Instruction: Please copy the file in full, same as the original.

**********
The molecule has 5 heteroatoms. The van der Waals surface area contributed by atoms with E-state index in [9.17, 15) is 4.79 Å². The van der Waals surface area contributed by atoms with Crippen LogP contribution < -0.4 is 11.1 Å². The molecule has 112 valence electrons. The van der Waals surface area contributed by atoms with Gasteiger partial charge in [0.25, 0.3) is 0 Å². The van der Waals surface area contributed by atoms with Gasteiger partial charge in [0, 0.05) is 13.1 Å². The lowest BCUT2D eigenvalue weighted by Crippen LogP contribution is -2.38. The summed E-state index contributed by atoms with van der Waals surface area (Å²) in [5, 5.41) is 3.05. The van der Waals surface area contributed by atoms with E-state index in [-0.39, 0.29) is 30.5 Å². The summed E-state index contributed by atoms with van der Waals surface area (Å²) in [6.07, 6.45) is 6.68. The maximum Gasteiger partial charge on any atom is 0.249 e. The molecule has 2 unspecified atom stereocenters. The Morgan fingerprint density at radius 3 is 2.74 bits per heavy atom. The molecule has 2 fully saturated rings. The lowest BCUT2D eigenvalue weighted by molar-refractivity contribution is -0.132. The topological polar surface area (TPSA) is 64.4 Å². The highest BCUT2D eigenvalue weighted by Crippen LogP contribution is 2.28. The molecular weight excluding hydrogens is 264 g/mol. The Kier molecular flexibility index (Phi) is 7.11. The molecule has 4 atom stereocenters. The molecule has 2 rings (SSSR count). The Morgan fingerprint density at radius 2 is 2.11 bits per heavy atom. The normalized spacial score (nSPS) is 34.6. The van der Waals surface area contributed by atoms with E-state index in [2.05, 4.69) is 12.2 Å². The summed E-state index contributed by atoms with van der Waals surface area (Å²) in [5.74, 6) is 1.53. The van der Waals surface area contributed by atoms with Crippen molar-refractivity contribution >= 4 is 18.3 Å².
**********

The molecule has 5 heteroatoms. The van der Waals surface area contributed by atoms with E-state index in [9.17, 15) is 4.79 Å². The van der Waals surface area contributed by atoms with Crippen LogP contribution < -0.4 is 11.1 Å². The molecule has 112 valence electrons. The van der Waals surface area contributed by atoms with Gasteiger partial charge in [0.25, 0.3) is 0 Å². The van der Waals surface area contributed by atoms with Gasteiger partial charge in [0, 0.05) is 13.1 Å². The lowest BCUT2D eigenvalue weighted by Crippen LogP contribution is -2.38. The summed E-state index contributed by atoms with van der Waals surface area (Å²) in [5, 5.41) is 3.05. The van der Waals surface area contributed by atoms with E-state index in [-0.39, 0.29) is 30.5 Å². The summed E-state index contributed by atoms with van der Waals surface area (Å²) in [6.07, 6.45) is 6.68. The maximum Gasteiger partial charge on any atom is 0.249 e. The molecule has 2 unspecified atom stereocenters. The Morgan fingerprint density at radius 3 is 2.74 bits per heavy atom. The molecule has 2 fully saturated rings. The lowest BCUT2D eigenvalue weighted by molar-refractivity contribution is -0.132. The topological polar surface area (TPSA) is 64.4 Å². The highest BCUT2D eigenvalue weighted by Crippen LogP contribution is 2.28. The molecular weight excluding hydrogens is 264 g/mol. The Kier molecular flexibility index (Phi) is 7.11. The molecule has 4 atom stereocenters. The molecule has 2 rings (SSSR count). The Morgan fingerprint density at radius 2 is 2.11 bits per heavy atom. The normalized spacial score (nSPS) is 34.6. The van der Waals surface area contributed by atoms with E-state index in [2.05, 4.69) is 12.2 Å². The summed E-state index contributed by atoms with van der Waals surface area (Å²) in [5.74, 6) is 1.53. The van der Waals surface area contributed by atoms with Crippen molar-refractivity contribution >= 4 is 18.3 Å².